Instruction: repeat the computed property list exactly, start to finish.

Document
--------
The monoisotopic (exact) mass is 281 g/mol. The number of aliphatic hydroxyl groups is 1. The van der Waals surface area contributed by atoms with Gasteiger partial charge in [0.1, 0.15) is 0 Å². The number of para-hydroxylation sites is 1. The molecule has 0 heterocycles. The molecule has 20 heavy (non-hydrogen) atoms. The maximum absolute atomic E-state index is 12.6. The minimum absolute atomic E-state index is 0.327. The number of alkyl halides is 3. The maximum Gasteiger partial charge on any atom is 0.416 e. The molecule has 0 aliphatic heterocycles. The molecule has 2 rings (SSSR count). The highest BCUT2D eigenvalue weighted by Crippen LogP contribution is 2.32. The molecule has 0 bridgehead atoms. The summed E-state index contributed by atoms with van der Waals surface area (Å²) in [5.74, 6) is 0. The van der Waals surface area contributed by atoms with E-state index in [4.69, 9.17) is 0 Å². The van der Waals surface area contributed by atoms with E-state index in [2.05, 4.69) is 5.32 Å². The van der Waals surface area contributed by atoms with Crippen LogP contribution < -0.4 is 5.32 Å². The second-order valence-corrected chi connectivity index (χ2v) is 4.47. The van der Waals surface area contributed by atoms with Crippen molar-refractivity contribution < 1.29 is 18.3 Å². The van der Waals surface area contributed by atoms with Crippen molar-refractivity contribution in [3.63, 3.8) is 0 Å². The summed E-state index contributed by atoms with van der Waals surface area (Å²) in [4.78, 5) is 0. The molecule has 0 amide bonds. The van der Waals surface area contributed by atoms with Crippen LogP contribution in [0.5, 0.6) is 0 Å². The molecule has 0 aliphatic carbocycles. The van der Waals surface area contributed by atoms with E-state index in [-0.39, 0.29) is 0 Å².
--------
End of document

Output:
The monoisotopic (exact) mass is 281 g/mol. The number of aliphatic hydroxyl groups is 1. The van der Waals surface area contributed by atoms with Gasteiger partial charge in [0.1, 0.15) is 0 Å². The number of para-hydroxylation sites is 1. The molecule has 0 heterocycles. The molecule has 20 heavy (non-hydrogen) atoms. The maximum absolute atomic E-state index is 12.6. The minimum absolute atomic E-state index is 0.327. The number of alkyl halides is 3. The maximum Gasteiger partial charge on any atom is 0.416 e. The molecule has 0 aliphatic heterocycles. The molecule has 2 rings (SSSR count). The highest BCUT2D eigenvalue weighted by Crippen LogP contribution is 2.32. The molecule has 0 bridgehead atoms. The summed E-state index contributed by atoms with van der Waals surface area (Å²) in [5.74, 6) is 0. The van der Waals surface area contributed by atoms with E-state index in [4.69, 9.17) is 0 Å². The van der Waals surface area contributed by atoms with E-state index in [2.05, 4.69) is 5.32 Å². The van der Waals surface area contributed by atoms with Crippen LogP contribution < -0.4 is 5.32 Å². The second-order valence-corrected chi connectivity index (χ2v) is 4.47. The van der Waals surface area contributed by atoms with Crippen molar-refractivity contribution < 1.29 is 18.3 Å². The van der Waals surface area contributed by atoms with Crippen molar-refractivity contribution in [3.63, 3.8) is 0 Å². The summed E-state index contributed by atoms with van der Waals surface area (Å²) in [4.78, 5) is 0. The molecule has 0 amide bonds. The van der Waals surface area contributed by atoms with Crippen LogP contribution in [0.5, 0.6) is 0 Å². The molecule has 0 aliphatic carbocycles. The van der Waals surface area contributed by atoms with E-state index in [-0.39, 0.29) is 0 Å².